Dead Aquarium

or

(i don’t have the stamina for that kind of faith)

Coming March 2019
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Screen Shot 2018-09-30 at 6.36.39 PMSavannah sleeps on the roof of her house. Kevin obsesses over Calvin and Hobbes, its relationship with his father. Patrons of a trampoline park break limbs at an alarming rate. A man shears a sheep in a suburban driveway. In “Emerson”, Xavier is followed by a tiny T-rex as he searches for his brother Charlie, whom he hasn’t seen in six years. Dead Aquarium or (i don’t have the stamina for that kind of faith) is a collection of twelve stories and a novella, all of which trace the looney of the everyday. The real and the imagined are weighed against each other. The dead, the displaced, and Florida’s apocalyptic landscape make repeated cameos throughout Dead Aquarium, working to build common ground between the mundane and the sublime.


Cool Blurbs for Dead Aquarium

“These stories are full of people living in the in-between spaces, downtrodden people at their lowest points who are still trying to do their best. They are all enduring some personal crisis and grasping for some kind of connection. Though the stories are melancholy, they are also funny and hopeful, and you can’t help but root for these damaged characters to put it all together, or at least put something together. In Dead Aquarium, Caleb Michael Sarvis has written a collection that is thoughtful, inventive, smart, and a little bit weird, in the best possible way.”

Tom McAllister, author of How To Be Safe

“Nimble, eccentric, simply astonishing. Caleb Michael Sarvis writes his characters not with the ‘scathing affection’ they sometimes show each other, but with curiosity, insight, and raw, funky love. In these stories, people are missing, sought, hurt, maimed, found. but all of them, like the founder of Sarvis’ fictional town Emerson in the novella of the same name, are trying hard ‘not to let absurdity get them down.’ Sarvis’ storytelling is surreal, adventurous, and flat-out smart – Dead Aquarium is a postmodern Saunders-esque journey into the minds and souls of wounded, resilient characters I won’t soon forget.”

Laura Lee Smith, author of The Ice House and Heart of Palm

“Caleb Michael Sarvis’ kaleidoscopic vision is just what we need in these topsy-turvy times. His collection, Dead Aquarium, bursts unbridled onto the scene. The warped Florida landscape serves as a backdrop for the zany-but-lovable inhabitants (including a mini T-Rex) who populate these stories. There’s aching here and a yearning desire to make a meaningful human connection. Many of the characters suffer from an all-too-familiar ‘flu of the heart.’ Lucky for them (and for us) Mr. Sarvis knows the cure. Dead Aquarium serves as an antidote to the bleak, ordinary, humdrum days.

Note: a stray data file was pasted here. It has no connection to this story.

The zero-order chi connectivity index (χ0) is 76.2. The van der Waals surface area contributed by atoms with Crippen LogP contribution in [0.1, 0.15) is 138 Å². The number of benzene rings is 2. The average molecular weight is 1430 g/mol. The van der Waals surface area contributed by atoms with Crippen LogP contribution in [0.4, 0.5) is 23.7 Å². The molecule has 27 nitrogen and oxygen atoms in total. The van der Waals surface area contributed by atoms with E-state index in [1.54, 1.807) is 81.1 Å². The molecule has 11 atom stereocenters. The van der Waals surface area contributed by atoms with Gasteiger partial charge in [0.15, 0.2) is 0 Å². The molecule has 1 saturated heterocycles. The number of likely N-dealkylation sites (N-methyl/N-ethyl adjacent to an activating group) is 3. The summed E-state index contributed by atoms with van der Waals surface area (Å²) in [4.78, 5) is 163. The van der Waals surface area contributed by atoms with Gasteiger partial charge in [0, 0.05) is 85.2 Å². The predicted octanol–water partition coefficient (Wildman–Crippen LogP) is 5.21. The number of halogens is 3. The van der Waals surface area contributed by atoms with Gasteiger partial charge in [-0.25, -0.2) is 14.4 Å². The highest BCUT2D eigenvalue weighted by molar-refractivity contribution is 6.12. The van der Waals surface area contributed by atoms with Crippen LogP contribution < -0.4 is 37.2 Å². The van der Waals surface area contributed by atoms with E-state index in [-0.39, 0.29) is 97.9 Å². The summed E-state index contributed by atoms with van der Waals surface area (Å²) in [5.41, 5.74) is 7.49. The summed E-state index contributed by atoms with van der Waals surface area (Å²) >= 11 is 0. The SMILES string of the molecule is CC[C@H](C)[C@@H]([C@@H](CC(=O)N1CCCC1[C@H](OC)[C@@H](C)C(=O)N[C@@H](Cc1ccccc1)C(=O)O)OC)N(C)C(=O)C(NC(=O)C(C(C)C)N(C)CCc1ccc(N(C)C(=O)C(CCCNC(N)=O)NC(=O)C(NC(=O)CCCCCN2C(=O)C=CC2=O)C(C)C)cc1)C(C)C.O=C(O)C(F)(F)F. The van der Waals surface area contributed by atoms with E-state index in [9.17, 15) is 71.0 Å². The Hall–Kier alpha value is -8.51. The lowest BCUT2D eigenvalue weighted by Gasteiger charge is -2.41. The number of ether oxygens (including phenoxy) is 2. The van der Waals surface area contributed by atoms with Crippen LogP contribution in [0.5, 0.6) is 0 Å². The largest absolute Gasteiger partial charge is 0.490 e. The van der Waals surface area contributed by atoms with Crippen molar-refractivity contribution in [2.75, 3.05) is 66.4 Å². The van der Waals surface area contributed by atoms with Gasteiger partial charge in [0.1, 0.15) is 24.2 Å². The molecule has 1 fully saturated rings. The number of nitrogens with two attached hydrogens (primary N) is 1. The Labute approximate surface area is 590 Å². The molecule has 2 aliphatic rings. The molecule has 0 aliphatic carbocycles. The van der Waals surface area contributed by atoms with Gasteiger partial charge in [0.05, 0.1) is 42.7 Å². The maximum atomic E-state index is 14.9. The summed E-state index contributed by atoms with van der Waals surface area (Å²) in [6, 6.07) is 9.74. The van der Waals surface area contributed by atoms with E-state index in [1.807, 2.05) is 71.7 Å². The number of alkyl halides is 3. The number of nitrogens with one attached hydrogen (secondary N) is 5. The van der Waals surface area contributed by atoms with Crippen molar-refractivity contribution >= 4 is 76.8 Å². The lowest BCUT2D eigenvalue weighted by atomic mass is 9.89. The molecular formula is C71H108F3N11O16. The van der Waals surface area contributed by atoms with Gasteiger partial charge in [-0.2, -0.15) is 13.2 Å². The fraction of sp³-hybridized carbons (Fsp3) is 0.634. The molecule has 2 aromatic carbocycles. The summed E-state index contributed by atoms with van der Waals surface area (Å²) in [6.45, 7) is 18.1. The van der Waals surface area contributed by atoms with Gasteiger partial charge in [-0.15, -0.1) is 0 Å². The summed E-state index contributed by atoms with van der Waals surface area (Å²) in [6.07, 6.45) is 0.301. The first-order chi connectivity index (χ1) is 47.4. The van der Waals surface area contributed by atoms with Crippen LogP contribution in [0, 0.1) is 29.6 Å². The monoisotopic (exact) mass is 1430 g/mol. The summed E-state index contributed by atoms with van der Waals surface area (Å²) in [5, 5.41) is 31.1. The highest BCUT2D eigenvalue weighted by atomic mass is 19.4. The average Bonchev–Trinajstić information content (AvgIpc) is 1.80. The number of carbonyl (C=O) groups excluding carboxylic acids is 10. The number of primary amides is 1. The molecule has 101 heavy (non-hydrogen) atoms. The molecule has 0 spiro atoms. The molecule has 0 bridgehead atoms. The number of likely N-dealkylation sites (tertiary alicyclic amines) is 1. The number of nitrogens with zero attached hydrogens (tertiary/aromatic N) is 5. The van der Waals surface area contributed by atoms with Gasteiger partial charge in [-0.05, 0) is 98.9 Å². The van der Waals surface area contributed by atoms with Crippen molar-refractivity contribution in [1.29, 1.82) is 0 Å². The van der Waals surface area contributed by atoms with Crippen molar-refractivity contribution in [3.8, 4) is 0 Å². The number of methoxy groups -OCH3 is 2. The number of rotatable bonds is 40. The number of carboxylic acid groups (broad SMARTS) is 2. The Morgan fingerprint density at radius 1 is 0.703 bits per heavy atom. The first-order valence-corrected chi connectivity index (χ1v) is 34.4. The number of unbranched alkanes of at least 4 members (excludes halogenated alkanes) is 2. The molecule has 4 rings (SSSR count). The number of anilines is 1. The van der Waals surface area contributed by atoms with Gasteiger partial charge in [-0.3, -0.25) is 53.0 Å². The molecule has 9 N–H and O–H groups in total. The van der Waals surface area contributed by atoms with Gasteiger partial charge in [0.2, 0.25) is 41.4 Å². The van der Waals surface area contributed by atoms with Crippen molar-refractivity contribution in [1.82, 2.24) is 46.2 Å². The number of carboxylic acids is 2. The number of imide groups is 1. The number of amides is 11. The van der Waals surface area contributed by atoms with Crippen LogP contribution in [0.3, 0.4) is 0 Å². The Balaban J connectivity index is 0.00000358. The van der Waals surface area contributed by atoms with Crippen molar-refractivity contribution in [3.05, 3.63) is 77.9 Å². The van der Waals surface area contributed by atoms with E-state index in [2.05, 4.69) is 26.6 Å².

Jason Ockert, author Wasp Box and Neighbors of Nothing

“The stories in this collection are surprising, heartbreaking, and wildly illuminating. They glow and mesmerize. Caleb Michael Sarvis writes with precision and deft humor, peeling back layers of artifice to get at the heart of what makes relationships tick. This book is a conversation you don’t want to leave. It’s a party you never want to end. It’s an unflinching look at love and loss, but most of all, Sarvis’ work is beautifully, sublimely human.”

Kristen Arnett, author of Felt in the Jaw

“A smart and beautifully crafted collection of stories. The characters in Dead Aquarium are lonely and longing for the human connection they narrowly miss — yet always teetering on the edge of hope. Sarvis mixes bleakness and optimism, realism and distorted reality, edginess and tenderness to bring us a world that reflects our own lived existence, in all its strange glory.”

Sarah Domet, author of The Guineveres

“The characters in these wonderfully understated but affecting stories are like suburban orchids evolving right in front of us — they reach out for what they think they need, shoot off in strange directions, feed their obsessions in ways even they don’t understand, try and fail to connect. Which is to say, they act like real people. With this collection, Caleb Michael Sarvis establishes himself as a young writer to watch.”

Dave Housley, author of Massive Cleansing Fire and This Darkness Got to Give

“Sarvis’ writing gives one the feeling of walking uninvited through a silent, post-apocalyptic suburban neighborhood. Alienation, disaffection, and broken homes dot the landscape of this strange and Floridian set of stories from Caleb Michael Sarvis.”

Elle Nash, author of Animals Eat Each Other